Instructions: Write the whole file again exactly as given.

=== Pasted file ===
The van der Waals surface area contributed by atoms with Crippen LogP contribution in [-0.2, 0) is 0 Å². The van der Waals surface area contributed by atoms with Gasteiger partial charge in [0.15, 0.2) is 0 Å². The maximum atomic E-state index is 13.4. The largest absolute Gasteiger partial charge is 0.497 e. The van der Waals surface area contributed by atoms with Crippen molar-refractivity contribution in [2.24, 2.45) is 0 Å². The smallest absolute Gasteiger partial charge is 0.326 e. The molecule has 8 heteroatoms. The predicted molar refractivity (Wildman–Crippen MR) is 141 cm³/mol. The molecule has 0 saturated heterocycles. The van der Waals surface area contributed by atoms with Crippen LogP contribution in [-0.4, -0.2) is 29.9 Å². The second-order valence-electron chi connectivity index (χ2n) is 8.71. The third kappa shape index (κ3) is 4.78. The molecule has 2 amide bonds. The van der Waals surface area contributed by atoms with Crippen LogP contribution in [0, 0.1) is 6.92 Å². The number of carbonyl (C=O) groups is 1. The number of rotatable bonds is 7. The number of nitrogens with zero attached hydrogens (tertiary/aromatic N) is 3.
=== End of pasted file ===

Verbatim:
The van der Waals surface area contributed by atoms with Crippen LogP contribution in [-0.2, 0) is 0 Å². The van der Waals surface area contributed by atoms with Gasteiger partial charge in [0.15, 0.2) is 0 Å². The maximum atomic E-state index is 13.4. The largest absolute Gasteiger partial charge is 0.497 e. The van der Waals surface area contributed by atoms with Crippen molar-refractivity contribution in [2.24, 2.45) is 0 Å². The smallest absolute Gasteiger partial charge is 0.326 e. The molecule has 8 heteroatoms. The predicted molar refractivity (Wildman–Crippen MR) is 141 cm³/mol. The molecule has 0 saturated heterocycles. The van der Waals surface area contributed by atoms with Crippen LogP contribution in [-0.4, -0.2) is 29.9 Å². The second-order valence-electron chi connectivity index (χ2n) is 8.71. The third kappa shape index (κ3) is 4.78. The molecule has 2 amide bonds. The van der Waals surface area contributed by atoms with Crippen LogP contribution in [0, 0.1) is 6.92 Å². The number of carbonyl (C=O) groups is 1. The number of rotatable bonds is 7. The number of nitrogens with zero attached hydrogens (tertiary/aromatic N) is 3.